raoul bhaneja and gord rand
photo by cylla von tiedemann
Almost exactly a year ago I attended Tarragon Theatre’s Play Reading Week (which runs this year November 21st-27th, 2010 and I highly, highly recommend it!); I had the great privilege of hearing Brendan Gall’s play Wide Awake Hearts being brought to life by four very talented actors. I waited with much anticipation for this play to be produced, and now, with a new cast of performers and director Gina Wilkinson at the helm, it plays at the Tarragon Theatre Extra Space until December 12th, 2010.
The play centers on a paranoid screenwriter who is convinced that his wife and his best friend, both film actors, are either involved in a clandestine love affair or are harbouring intensely passionate feelings for one another that are apt to explode at any moment. The screenwriter, so fraught with these feelings of jealousy and anxiety, is compelled to not just use his art to explore these ideas, but, with a certain degree of masochism, plays out his suspicions in his newest film, casting his best friend and his wife as the secret lovers. In this way, it is unknown whether the writer has created his own reality, or accelerated the inevitable as his marriage threatens to crack under the pressure of making this movie.
Brendan Gall has constructed this play intricately so that the audience is not always certain which scenes belong to the reality of the two actors and which take place in the fictional world of the movie. In this way, we mirror the screenwriter’s journey of continually assuming, sometimes incorrectly, and piecing together the dynamics of the relationship between best friend and wife. In this construction, Gall is also raising the question of how we define artifice. How does an onscreen kiss between two actors differ from one between a married couple? Does approximating the actions involved in sex as part of one’s work completely devalue the intimacy involved? One of the characters argues that we are all actors alluding to the fallacy involved with real-life relationships, which further complicates where the line is drawn between fantasy and reality.
This is reflected very clearly in Gall’s dialogue, as all four of his characters; the screenwriter, two actors, and the editor; are all clever, witty and pepper the conversation with intelligent popular culture and literary references. In this way, it is clear that these people care very much about the way that they present themselves to one another, despite the fact that their intimate relationships suggest that they should be on more colloquial terms. There is no room for emotional vulnerability between the set up and the punch lines, and that is why these four people are unable to connect.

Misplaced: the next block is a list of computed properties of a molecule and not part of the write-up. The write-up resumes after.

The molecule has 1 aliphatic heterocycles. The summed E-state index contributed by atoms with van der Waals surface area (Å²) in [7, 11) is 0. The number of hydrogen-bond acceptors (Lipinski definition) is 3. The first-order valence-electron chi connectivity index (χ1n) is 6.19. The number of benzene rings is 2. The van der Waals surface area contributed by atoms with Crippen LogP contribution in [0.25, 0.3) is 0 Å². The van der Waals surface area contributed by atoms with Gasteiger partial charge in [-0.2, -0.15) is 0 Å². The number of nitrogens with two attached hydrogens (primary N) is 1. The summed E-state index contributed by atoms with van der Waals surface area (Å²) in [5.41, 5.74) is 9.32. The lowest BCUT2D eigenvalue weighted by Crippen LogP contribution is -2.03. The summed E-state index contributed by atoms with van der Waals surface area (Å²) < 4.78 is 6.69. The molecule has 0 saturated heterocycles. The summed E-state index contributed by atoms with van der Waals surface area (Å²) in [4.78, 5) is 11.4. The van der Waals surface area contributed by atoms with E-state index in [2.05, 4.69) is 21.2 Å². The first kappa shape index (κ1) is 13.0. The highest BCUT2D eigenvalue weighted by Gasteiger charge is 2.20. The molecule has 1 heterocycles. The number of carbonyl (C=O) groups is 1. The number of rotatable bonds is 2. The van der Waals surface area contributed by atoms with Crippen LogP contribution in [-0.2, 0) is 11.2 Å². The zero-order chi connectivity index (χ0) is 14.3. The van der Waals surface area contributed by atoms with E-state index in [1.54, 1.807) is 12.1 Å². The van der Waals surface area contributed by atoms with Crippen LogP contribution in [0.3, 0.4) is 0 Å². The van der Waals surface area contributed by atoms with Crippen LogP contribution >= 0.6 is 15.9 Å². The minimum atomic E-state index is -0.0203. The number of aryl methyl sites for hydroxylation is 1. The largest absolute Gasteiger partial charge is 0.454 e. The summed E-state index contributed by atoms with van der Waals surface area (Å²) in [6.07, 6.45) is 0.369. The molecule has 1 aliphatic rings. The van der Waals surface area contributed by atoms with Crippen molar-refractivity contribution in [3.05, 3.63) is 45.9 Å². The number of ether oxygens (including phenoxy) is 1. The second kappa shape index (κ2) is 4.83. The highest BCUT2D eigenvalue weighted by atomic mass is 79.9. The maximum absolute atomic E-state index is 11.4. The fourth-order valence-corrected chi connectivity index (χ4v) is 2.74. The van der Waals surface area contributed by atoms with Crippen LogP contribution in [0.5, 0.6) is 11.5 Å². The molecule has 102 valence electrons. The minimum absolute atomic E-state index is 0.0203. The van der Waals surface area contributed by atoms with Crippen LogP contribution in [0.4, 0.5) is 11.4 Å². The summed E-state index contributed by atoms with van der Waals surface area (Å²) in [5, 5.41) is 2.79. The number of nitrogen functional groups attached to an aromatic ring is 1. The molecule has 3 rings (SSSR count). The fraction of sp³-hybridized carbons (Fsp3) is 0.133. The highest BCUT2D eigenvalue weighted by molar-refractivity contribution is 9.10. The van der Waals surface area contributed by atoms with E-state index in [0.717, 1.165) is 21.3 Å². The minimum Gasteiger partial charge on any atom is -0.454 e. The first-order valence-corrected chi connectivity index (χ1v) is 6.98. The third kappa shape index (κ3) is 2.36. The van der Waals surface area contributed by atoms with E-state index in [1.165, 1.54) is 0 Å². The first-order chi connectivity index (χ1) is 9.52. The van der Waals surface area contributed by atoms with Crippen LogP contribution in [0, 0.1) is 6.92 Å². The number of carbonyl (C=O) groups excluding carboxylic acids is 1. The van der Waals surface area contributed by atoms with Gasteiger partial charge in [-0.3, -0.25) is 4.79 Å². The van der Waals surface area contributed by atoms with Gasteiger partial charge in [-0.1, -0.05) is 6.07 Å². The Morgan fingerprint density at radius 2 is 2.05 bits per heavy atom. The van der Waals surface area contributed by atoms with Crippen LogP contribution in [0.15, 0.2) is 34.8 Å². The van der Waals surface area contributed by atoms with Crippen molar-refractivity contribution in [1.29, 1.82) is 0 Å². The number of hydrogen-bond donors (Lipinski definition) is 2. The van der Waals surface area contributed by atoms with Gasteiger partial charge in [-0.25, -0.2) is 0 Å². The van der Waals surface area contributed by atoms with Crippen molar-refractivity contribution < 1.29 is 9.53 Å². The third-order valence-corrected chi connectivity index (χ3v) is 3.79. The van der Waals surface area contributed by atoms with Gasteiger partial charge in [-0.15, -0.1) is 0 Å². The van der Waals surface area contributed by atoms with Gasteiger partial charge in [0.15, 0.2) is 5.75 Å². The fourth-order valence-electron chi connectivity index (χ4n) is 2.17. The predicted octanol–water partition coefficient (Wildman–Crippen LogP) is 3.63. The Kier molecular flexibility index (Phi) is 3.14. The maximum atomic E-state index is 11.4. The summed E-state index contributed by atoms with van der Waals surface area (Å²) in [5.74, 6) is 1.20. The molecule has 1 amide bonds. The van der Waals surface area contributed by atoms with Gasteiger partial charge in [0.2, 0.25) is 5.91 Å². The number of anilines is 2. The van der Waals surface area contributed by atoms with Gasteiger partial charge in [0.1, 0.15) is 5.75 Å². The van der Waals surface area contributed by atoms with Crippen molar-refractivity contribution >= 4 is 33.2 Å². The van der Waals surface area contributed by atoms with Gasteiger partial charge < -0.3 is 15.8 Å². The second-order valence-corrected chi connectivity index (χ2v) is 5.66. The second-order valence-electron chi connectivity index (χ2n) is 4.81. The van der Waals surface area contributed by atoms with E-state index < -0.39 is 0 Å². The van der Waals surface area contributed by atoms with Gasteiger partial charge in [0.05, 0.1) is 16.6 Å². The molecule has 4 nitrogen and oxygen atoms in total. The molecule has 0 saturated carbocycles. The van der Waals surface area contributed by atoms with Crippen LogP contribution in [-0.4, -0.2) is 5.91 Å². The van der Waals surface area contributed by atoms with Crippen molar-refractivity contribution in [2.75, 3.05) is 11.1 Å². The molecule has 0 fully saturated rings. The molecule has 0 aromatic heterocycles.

Gina Wilkinson directs the play in a very interesting way, using sleek and crisp filmic elements which help to blur the lines between what is being said when the camera is rolling and what is not. The action also unfolds often in the corners of the stage, in darkness and in shadow, which reflects nicely the sense of secrecy and concealment implicit to each interaction. Keeping with the filmic theme, Wilkinson also makes nice use of projected performance footage, which melds into and overlaps with a live scene between the same two actors, which draws a strong visual parallel to the themes of the play. Also, the credits of the performance are rolled twice, as an opening and an end to the production. Although they are obviously appropriate for this particular play, the convention of having credits is one that an increasing number of theatre directors are playing with in the contemporary theatre. I have heard criticisms that they are attempting to turn theatre into something that it isn’t, and that the addition of credits is the theatre appropriating a film blueprint that may limit the way that the experience is received by its audience. However, I think that practically speaking, having credits roll before the play begins actually is quite beneficial as far as encouraging the audience to absorb the names of those involved with the production. Not everyone looks at the programmes that they are given at the theatre, and one of the reasons that we recognize names associated with films, and one of the ways that our society creates celebrity, is in broadcasting these names continually through this sort of promotional material. I think in this spirit, it is fantastic for our theatre companies to give this acknowledgement to the artists involved in the creation of plays so that the theatre is not seen by the majority of its audience members as something made up of nameless anonymous Canadians.